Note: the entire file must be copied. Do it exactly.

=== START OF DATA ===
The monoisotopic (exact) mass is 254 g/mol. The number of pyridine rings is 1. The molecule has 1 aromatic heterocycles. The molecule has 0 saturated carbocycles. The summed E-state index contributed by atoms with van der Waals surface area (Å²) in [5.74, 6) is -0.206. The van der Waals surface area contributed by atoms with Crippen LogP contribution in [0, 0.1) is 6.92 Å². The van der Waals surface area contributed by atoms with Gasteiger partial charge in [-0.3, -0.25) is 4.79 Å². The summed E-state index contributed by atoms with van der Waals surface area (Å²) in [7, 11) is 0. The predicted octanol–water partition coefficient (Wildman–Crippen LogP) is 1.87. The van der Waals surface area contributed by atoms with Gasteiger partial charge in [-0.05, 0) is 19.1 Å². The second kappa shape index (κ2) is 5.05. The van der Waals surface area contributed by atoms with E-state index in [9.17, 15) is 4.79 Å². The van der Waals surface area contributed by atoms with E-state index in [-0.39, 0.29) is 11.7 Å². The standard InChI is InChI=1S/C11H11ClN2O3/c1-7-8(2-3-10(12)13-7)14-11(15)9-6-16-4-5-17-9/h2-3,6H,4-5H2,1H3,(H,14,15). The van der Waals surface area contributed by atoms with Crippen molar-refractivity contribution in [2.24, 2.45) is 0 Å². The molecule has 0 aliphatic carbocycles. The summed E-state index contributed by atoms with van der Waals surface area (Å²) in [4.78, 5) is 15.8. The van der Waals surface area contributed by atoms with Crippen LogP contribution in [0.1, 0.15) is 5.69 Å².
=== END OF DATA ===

The monoisotopic (exact) mass is 254 g/mol. The number of pyridine rings is 1. The molecule has 1 aromatic heterocycles. The molecule has 0 saturated carbocycles. The summed E-state index contributed by atoms with van der Waals surface area (Å²) in [5.74, 6) is -0.206. The van der Waals surface area contributed by atoms with Crippen LogP contribution in [0, 0.1) is 6.92 Å². The van der Waals surface area contributed by atoms with Gasteiger partial charge in [-0.3, -0.25) is 4.79 Å². The summed E-state index contributed by atoms with van der Waals surface area (Å²) in [7, 11) is 0. The predicted octanol–water partition coefficient (Wildman–Crippen LogP) is 1.87. The van der Waals surface area contributed by atoms with Gasteiger partial charge in [-0.05, 0) is 19.1 Å². The second kappa shape index (κ2) is 5.05. The van der Waals surface area contributed by atoms with E-state index in [9.17, 15) is 4.79 Å². The van der Waals surface area contributed by atoms with E-state index in [-0.39, 0.29) is 11.7 Å². The standard InChI is InChI=1S/C11H11ClN2O3/c1-7-8(2-3-10(12)13-7)14-11(15)9-6-16-4-5-17-9/h2-3,6H,4-5H2,1H3,(H,14,15). The van der Waals surface area contributed by atoms with Crippen molar-refractivity contribution in [2.24, 2.45) is 0 Å². The molecule has 0 aliphatic carbocycles. The summed E-state index contributed by atoms with van der Waals surface area (Å²) in [4.78, 5) is 15.8. The van der Waals surface area contributed by atoms with Crippen LogP contribution in [0.1, 0.15) is 5.69 Å².